By Ibrahim Mshelizza
MAIDUGURI, Nigeria (Reuters) - A radical Islamist sect bombed a police station and raided banks in a northeastern Nigerian town on Thursday, leaving 12 people dead including policemen and a soldier.
Boko Haram, whose name translates from the local northern Hausa language as "Western education is sinful," has been behind almost daily bombings and shootings, mostly targeting police in the northeast of Africa's most populous nation.
"The Boko Haram members have killed 12 people today," police commissioner of Adamawa state, A.T. Shinafa, told Reuters.
"They bombed Gombi police station, killing four policemen and one soldier before driving off to the First Bank and Union Bank where they killed seven staffers of the two banks and carted away an unspecified amount of money."
Adamawa lies on the border with Cameroon and is just south of Borno state, where the sect was formed in 2002 and the scene of most of its attacks in recent months.
A military Joint Task Force (JTF) in the last month has arrested several suspected members of Boko Haram in Borno. Security sources said the attacks in Adamawa may be a sign the group has been pushed further south.
The group's ambitions are growing. In June, it carried out a car bombing in the car park of the police headquarters in the capital Abuja, narrowly missing the chief of police.
A car filled with explosives was rammed into the police headquarters in Maiduguri, the capital of Borno state, last week but failed to detonate, and days later three policemen were killed when gunmen entered one of their homes.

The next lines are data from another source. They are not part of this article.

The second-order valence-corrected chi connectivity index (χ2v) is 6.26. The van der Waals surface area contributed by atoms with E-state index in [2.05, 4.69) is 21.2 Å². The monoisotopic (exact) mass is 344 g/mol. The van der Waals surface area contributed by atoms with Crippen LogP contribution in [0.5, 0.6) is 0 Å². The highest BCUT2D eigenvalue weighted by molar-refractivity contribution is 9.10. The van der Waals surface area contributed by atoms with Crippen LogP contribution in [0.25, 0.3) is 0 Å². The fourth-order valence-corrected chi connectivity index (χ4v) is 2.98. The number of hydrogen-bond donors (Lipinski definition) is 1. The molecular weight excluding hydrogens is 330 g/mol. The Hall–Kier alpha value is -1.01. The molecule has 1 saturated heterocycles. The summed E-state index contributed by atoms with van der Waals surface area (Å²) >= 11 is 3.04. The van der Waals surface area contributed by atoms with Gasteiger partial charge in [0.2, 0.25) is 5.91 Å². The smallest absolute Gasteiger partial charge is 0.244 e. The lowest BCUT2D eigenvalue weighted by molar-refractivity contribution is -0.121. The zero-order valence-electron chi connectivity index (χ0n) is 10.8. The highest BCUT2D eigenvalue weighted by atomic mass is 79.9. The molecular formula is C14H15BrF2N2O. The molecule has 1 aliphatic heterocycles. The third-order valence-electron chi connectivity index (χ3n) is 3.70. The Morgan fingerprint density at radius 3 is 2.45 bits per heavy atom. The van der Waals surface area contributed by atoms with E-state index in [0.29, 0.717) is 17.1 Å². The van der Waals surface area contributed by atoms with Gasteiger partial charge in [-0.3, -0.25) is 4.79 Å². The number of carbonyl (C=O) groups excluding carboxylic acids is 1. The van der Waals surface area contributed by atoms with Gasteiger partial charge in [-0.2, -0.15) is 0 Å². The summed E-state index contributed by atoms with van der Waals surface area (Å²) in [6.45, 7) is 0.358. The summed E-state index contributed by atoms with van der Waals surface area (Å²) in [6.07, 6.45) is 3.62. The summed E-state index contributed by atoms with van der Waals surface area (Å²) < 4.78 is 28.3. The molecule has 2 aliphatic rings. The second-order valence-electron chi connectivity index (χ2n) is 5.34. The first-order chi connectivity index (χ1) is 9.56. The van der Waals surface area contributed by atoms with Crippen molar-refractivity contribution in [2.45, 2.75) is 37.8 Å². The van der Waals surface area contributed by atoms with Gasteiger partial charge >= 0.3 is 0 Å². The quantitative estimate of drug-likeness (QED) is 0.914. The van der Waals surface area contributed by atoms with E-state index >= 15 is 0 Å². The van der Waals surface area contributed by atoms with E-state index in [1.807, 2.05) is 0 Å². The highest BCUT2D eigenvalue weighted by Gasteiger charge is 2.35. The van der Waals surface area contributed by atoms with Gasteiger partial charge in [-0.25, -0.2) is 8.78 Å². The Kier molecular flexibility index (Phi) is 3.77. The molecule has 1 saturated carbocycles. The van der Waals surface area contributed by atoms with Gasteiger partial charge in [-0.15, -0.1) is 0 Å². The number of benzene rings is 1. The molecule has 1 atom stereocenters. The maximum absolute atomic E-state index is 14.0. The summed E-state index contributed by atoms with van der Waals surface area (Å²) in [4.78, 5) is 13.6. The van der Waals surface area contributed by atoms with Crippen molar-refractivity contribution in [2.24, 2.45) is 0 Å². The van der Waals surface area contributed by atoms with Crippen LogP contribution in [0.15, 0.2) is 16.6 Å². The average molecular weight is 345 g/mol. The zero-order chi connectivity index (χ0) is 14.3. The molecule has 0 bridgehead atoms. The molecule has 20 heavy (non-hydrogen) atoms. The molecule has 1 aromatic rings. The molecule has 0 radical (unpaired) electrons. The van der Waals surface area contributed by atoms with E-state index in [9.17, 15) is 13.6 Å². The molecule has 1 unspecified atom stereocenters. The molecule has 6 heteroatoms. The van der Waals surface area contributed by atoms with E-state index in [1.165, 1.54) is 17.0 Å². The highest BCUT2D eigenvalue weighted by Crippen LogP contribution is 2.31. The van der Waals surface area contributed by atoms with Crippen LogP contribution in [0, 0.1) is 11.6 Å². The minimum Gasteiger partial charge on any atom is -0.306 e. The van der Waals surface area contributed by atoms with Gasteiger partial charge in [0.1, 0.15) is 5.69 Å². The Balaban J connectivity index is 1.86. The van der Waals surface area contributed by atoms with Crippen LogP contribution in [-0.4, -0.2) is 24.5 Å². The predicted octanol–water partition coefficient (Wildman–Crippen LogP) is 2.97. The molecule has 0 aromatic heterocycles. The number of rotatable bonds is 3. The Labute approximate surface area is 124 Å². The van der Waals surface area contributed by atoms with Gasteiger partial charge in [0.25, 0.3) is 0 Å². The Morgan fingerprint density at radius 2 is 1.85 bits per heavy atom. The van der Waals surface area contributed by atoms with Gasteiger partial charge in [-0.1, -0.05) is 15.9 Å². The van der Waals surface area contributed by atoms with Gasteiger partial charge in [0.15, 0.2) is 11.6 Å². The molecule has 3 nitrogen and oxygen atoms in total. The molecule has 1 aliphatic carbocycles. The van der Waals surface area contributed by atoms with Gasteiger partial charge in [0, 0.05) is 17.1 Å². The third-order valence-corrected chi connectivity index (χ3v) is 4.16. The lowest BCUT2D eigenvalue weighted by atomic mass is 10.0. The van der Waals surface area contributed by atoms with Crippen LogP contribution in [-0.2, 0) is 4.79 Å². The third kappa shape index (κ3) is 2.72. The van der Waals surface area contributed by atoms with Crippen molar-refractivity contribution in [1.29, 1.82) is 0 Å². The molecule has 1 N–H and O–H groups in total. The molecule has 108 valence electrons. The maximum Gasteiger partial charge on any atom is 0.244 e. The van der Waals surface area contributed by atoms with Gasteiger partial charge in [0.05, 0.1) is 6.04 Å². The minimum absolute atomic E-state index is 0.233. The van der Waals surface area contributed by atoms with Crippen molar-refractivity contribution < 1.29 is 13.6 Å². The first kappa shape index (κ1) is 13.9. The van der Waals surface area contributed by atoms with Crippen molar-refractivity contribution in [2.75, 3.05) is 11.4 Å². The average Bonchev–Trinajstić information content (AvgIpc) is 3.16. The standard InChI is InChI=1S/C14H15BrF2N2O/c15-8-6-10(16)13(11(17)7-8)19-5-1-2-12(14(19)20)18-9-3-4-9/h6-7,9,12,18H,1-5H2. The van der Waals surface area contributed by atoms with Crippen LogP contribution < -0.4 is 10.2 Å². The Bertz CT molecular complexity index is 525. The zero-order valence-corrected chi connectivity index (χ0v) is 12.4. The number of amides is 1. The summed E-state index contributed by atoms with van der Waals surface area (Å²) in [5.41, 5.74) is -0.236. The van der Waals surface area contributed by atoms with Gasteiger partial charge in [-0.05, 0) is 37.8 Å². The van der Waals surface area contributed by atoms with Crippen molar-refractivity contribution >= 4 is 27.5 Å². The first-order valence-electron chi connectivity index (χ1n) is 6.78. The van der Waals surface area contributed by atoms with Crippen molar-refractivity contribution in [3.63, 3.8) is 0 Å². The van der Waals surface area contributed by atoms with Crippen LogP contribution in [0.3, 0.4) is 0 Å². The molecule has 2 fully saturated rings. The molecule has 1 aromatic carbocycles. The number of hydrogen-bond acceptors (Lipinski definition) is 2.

Bomb blasts and shootings in the north have replaced militant attacks on oil facilities hundreds of miles away in the southern Niger Delta as the main security threat in Nigeria.
Boko Haram's views, which include wanting sharia law more widely applied across Nigeria, are not backed by most of the country's Muslim population, the largest in sub-Saharan Africa.
President Goodluck Jonathan has appointed a committee to look into the unrest in the northeast. The team is expected to deliver its report next week, although it is already delayed.
"There seems to be some progress being made on the issue of Boko Haram," spokesman for the presidency, Reuben Abati, told reporters earlier on Thursday in Abuja.
"The Boko Haram committee has submitted its interim report to the government and has requested for some more time to come up with a full report."
(Additional reporting by Felix Onuah; Writing by Joe Brock; Editing by Sophie Hares)